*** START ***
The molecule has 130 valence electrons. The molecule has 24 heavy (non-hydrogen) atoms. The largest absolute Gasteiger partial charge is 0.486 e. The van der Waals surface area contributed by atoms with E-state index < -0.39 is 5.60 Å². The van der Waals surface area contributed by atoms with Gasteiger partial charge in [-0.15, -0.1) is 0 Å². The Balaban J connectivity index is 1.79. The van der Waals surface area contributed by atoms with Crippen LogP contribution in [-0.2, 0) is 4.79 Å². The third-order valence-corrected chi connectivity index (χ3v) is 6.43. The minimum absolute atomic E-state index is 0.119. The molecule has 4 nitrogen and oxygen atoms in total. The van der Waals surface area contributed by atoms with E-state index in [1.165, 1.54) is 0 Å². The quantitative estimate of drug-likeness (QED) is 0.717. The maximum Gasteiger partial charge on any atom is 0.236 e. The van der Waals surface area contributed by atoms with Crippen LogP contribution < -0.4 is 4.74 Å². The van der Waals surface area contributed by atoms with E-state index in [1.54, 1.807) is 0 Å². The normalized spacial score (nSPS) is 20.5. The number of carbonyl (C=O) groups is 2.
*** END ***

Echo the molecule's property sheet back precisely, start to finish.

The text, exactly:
The molecule has 130 valence electrons. The molecule has 24 heavy (non-hydrogen) atoms. The largest absolute Gasteiger partial charge is 0.486 e. The van der Waals surface area contributed by atoms with E-state index < -0.39 is 5.60 Å². The van der Waals surface area contributed by atoms with Gasteiger partial charge in [-0.15, -0.1) is 0 Å². The Balaban J connectivity index is 1.79. The van der Waals surface area contributed by atoms with Crippen LogP contribution in [-0.2, 0) is 4.79 Å². The third-order valence-corrected chi connectivity index (χ3v) is 6.43. The minimum absolute atomic E-state index is 0.119. The molecule has 4 nitrogen and oxygen atoms in total. The van der Waals surface area contributed by atoms with E-state index in [1.165, 1.54) is 0 Å². The quantitative estimate of drug-likeness (QED) is 0.717. The maximum Gasteiger partial charge on any atom is 0.236 e. The van der Waals surface area contributed by atoms with Crippen LogP contribution < -0.4 is 4.74 Å². The van der Waals surface area contributed by atoms with E-state index in [1.54, 1.807) is 0 Å². The normalized spacial score (nSPS) is 20.5. The number of carbonyl (C=O) groups is 2.